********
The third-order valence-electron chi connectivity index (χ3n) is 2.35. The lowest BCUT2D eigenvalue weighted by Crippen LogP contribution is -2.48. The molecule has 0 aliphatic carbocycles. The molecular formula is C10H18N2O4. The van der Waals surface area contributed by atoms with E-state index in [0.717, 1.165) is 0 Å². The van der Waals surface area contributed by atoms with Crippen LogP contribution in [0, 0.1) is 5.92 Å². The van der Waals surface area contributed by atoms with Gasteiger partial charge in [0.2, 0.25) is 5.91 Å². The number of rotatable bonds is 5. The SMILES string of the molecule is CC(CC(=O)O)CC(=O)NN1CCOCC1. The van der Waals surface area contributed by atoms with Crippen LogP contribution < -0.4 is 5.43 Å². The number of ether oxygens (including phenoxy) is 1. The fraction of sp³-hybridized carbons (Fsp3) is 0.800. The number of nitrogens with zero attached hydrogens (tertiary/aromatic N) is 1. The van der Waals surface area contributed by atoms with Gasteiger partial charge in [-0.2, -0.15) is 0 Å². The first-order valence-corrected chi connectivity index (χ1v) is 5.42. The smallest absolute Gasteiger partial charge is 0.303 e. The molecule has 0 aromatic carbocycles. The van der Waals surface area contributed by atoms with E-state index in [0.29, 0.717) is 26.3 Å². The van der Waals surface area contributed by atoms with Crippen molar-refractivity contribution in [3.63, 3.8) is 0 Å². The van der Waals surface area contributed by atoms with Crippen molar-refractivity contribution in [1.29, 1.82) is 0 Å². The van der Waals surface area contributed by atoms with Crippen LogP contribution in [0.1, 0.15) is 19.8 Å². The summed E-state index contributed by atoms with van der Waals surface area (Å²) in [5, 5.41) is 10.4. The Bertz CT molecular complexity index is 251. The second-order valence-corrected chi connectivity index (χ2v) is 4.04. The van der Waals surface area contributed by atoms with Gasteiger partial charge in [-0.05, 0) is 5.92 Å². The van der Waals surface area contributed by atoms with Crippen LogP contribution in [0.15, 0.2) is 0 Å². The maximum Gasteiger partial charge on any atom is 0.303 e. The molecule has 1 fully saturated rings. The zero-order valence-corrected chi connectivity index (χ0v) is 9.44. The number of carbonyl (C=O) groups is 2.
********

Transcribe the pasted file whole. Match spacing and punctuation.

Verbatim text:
The third-order valence-electron chi connectivity index (χ3n) is 2.35. The lowest BCUT2D eigenvalue weighted by Crippen LogP contribution is -2.48. The molecule has 0 aliphatic carbocycles. The molecular formula is C10H18N2O4. The van der Waals surface area contributed by atoms with E-state index in [0.717, 1.165) is 0 Å². The van der Waals surface area contributed by atoms with Crippen LogP contribution in [0, 0.1) is 5.92 Å². The van der Waals surface area contributed by atoms with Gasteiger partial charge in [0.2, 0.25) is 5.91 Å². The number of rotatable bonds is 5. The SMILES string of the molecule is CC(CC(=O)O)CC(=O)NN1CCOCC1. The van der Waals surface area contributed by atoms with Crippen LogP contribution < -0.4 is 5.43 Å². The number of ether oxygens (including phenoxy) is 1. The fraction of sp³-hybridized carbons (Fsp3) is 0.800. The number of nitrogens with zero attached hydrogens (tertiary/aromatic N) is 1. The van der Waals surface area contributed by atoms with Gasteiger partial charge in [-0.2, -0.15) is 0 Å². The first-order valence-corrected chi connectivity index (χ1v) is 5.42. The smallest absolute Gasteiger partial charge is 0.303 e. The molecule has 0 aromatic carbocycles. The van der Waals surface area contributed by atoms with E-state index in [0.29, 0.717) is 26.3 Å². The van der Waals surface area contributed by atoms with Crippen molar-refractivity contribution in [3.63, 3.8) is 0 Å². The van der Waals surface area contributed by atoms with Crippen molar-refractivity contribution in [1.29, 1.82) is 0 Å². The van der Waals surface area contributed by atoms with Crippen LogP contribution in [0.1, 0.15) is 19.8 Å². The summed E-state index contributed by atoms with van der Waals surface area (Å²) in [5, 5.41) is 10.4. The Bertz CT molecular complexity index is 251. The second-order valence-corrected chi connectivity index (χ2v) is 4.04. The van der Waals surface area contributed by atoms with Gasteiger partial charge in [-0.05, 0) is 5.92 Å². The van der Waals surface area contributed by atoms with Crippen LogP contribution in [0.15, 0.2) is 0 Å². The maximum Gasteiger partial charge on any atom is 0.303 e. The molecule has 1 fully saturated rings. The zero-order valence-corrected chi connectivity index (χ0v) is 9.44. The number of carbonyl (C=O) groups is 2.